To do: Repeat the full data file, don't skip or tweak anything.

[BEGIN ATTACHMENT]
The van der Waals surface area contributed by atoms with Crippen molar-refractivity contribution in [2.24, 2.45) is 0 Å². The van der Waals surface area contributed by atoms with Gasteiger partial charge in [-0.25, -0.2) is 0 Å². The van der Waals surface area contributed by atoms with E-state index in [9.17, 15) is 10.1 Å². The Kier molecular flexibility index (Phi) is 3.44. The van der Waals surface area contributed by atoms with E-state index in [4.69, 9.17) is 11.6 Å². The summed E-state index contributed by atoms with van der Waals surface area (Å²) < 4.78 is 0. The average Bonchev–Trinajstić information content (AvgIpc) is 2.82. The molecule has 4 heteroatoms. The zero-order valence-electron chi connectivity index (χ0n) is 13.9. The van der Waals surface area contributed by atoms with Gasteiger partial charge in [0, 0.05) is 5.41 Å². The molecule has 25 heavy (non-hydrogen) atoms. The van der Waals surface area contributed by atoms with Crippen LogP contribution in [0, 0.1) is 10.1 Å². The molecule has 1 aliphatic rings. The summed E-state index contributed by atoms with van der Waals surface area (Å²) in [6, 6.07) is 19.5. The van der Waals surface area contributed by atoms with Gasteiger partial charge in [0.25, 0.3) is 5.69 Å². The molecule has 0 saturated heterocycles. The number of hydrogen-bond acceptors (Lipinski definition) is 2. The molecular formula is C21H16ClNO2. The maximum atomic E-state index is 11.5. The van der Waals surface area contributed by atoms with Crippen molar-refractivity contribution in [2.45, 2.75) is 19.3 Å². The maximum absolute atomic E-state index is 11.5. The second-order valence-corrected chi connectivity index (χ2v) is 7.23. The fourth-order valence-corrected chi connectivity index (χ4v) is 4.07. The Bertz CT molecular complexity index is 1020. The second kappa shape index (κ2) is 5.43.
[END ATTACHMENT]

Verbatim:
The van der Waals surface area contributed by atoms with Crippen molar-refractivity contribution in [2.24, 2.45) is 0 Å². The van der Waals surface area contributed by atoms with Gasteiger partial charge in [-0.25, -0.2) is 0 Å². The van der Waals surface area contributed by atoms with E-state index in [9.17, 15) is 10.1 Å². The Kier molecular flexibility index (Phi) is 3.44. The van der Waals surface area contributed by atoms with E-state index in [4.69, 9.17) is 11.6 Å². The summed E-state index contributed by atoms with van der Waals surface area (Å²) < 4.78 is 0. The average Bonchev–Trinajstić information content (AvgIpc) is 2.82. The molecule has 4 heteroatoms. The zero-order valence-electron chi connectivity index (χ0n) is 13.9. The van der Waals surface area contributed by atoms with Gasteiger partial charge in [0, 0.05) is 5.41 Å². The molecule has 25 heavy (non-hydrogen) atoms. The van der Waals surface area contributed by atoms with Crippen LogP contribution in [0, 0.1) is 10.1 Å². The molecule has 1 aliphatic rings. The summed E-state index contributed by atoms with van der Waals surface area (Å²) in [6, 6.07) is 19.5. The van der Waals surface area contributed by atoms with Gasteiger partial charge in [0.25, 0.3) is 5.69 Å². The molecule has 0 saturated heterocycles. The number of hydrogen-bond acceptors (Lipinski definition) is 2. The molecular formula is C21H16ClNO2. The maximum atomic E-state index is 11.5. The van der Waals surface area contributed by atoms with Crippen molar-refractivity contribution in [2.45, 2.75) is 19.3 Å². The maximum absolute atomic E-state index is 11.5. The second-order valence-corrected chi connectivity index (χ2v) is 7.23. The fourth-order valence-corrected chi connectivity index (χ4v) is 4.07. The Bertz CT molecular complexity index is 1020. The second kappa shape index (κ2) is 5.43.